Why the Future of the Financial Industry Includes Changes and Uncertainty


The Fed's decision to continue increasing rates could have a negative impact on consumers' ability to handle mortgage payment shock.

The financial industry has been undergoing big changes over recent years, leading to a degree of economic uncertainty that could impact both consumers and financial institutions alike.

From new ways that the credit bureaus are computing credit scores to the Federal Reserve's promise to continue to increase interest rates as the economy shows signs of improvements, such changes in this realm are creating uncertainty in the market for all involved.

Americans Could See Credit Scores Increase Thanks to Changes in Credit Score Computing

After the financial fiasco nearly a decade ago, millions of Americans suffered from plummeting credit scores after going through foreclosure. That time was so financially stressful on homeowners that foreclosure filings spiked by over 81 percent in 2008, causing approximately 10 million families to lose their homes during the housing crisis. As a result, their credit scores inevitably tanked, leaving them unable to secure financing for any type of loan, including mortgages.

Since then, lenders tightened the nooses in terms of the eligibility requirements borrowers needed to be approved for various types of loans, and credit scores were under heavy scrutiny. Over the past decade, Americans certainly made valiant efforts to improve their credit scores by keeping a closer eye on their spending habits.

In fact, FICO recently announced that the average FICO score for Americans has climbed to a record high of 700. With higher credit scores comes the ability to qualify for better loans with lower interest rates.

While Americans have been making strides with their financials since the housing crisis in 2008, there is also less temptation to get into a heap of debt. Since 2008, it's become incredibly difficult to get approved for loans due to the much stricter lending requirements that were implemented. Before 2008, subprime purchase mortgages and other loans were incredibly easy to get.

In 2008, $116 billion worth of subprime first mortgages were issued, compared to $33.3 billion by 2011.

Yet while credit scores have been steadily improving since the crisis in 2008, they may increase even more into the near future. Why? Two big changes in credit scoring have been implemented.

As of July 1, the three major credit bureaus — Experian, Equifax and TransUnion — are getting rid of specific pieces of negative information from consumer credit reports that would otherwise pull credit scores down, such as tax liens and civil judgments.

Such changes can help approximately 12 million out of the 200 million consumers with credit scores see an increase, albeit it a relatively small one of no more than 2 points. Obviously, this is a positive thing for consumers, as credit scores are used for a host of different loans and credit cards.


Senate Republicans could make use of the Congressional Review Act to block the CFPB's new rule that would prevent financial institutions from using arbitration to settle consumer disputes.

In over 30 states, attorney generals asserted that liens and judgments were often not associated with the right consumers, which negatively impacted their credit scores unfairly and inevitably hurt their chances of getting approved for loans. The three credit agencies will no longer attach liens or judgments to credit reports if they don't match at least three out of four components: name, address, birthdate, and social security number.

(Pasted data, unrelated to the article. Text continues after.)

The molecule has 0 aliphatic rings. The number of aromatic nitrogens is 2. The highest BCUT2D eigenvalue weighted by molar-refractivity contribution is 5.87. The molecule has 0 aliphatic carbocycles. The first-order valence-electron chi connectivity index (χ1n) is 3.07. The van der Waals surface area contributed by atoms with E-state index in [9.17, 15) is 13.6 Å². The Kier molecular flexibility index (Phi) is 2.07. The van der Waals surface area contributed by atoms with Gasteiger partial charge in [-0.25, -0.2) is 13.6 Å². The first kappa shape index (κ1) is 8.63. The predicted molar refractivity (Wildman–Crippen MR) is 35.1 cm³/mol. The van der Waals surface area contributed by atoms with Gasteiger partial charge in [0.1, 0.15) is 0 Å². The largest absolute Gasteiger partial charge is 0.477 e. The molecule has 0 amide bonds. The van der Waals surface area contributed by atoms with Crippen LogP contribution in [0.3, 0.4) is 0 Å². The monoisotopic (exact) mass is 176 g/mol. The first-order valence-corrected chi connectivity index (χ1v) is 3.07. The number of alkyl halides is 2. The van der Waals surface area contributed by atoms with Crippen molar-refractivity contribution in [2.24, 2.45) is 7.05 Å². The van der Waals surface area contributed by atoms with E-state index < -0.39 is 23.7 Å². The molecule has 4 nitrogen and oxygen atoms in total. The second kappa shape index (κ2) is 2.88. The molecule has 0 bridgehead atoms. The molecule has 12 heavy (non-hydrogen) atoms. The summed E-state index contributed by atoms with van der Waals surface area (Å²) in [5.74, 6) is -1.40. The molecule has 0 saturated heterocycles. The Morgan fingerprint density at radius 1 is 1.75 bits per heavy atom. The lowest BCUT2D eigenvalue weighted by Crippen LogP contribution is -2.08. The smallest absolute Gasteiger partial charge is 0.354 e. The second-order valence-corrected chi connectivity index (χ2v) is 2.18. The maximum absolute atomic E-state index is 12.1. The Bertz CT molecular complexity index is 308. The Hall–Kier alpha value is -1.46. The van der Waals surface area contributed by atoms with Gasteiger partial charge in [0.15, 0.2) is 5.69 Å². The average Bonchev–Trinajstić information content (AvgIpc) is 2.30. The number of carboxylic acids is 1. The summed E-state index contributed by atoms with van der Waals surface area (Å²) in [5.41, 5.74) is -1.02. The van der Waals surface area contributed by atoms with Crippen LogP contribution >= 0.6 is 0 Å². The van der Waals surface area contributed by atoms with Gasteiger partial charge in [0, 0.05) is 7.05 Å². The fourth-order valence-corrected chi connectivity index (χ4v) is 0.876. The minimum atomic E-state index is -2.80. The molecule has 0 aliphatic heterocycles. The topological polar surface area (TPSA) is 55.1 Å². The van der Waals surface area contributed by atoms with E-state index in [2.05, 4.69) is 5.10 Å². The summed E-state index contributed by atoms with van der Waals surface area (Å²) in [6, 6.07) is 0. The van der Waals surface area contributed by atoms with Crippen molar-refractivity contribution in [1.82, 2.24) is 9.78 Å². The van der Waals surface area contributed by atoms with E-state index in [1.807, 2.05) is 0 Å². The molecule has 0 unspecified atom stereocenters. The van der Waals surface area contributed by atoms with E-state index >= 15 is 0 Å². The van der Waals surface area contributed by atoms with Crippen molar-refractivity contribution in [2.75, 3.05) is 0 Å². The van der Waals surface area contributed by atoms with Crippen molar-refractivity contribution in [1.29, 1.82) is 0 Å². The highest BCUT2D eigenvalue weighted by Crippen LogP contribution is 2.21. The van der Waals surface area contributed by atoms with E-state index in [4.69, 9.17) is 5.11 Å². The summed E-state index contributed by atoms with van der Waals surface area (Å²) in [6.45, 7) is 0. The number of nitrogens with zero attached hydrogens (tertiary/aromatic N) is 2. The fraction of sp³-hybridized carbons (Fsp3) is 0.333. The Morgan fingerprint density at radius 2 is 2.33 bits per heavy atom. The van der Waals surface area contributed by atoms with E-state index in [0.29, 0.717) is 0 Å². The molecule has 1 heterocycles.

While consumers may be happy about these changes, lenders and banks are concerned. As a result of such modifications, lenders will now have to deal with more closely assessing the financial health of borrowers, as well as who will be more likely to repay their loans. Lenders are now more concerned about potentially approving loans to consumers who may look better on paper than they really are, financially speaking.

CFPB Announces Updates to Final Mortgage Servicing Rule

The Consumer Financial Protection Bureau (CFPB) recently announced two updates for its amendments to Regulations X (Real Estate Settlement Procedures Act) and Regulation Z (Truth in Lending Act) - together known as the Mortgage Servicing Final Rule - which was issued last August to amend several components of the existing Mortgage Servicing Rules. The changes will take effect on October 19 of this year.

The first document handles technical corrections to the 2016 Mortgage Servicing Final Rule, including various typographical errors, an authority citation for Regulation Z, and effective dates for specific provisions. The corrections are minor in nature, and won't necessarily warrant any public comment.

The second document is a little pressing and addresses concerns that many industry participants have had, though it is a non-binding policy. The CFPB issued this guidance as it relates to the servicing rule's implementation date.

Concerns have been raised to the bureau about the issues that midweek effective dates can have, and that the 2016 Mortgage Servicing Final Rule may create issues for servicers. For many, Thursday effective dates would give servicers less than a day to test and update their systems in order to ensure full compliance with the 2016 amendments. Without enough time to test, the odds of errors in their systems would increase, making servicers - as well as consumers - vulnerable to risk.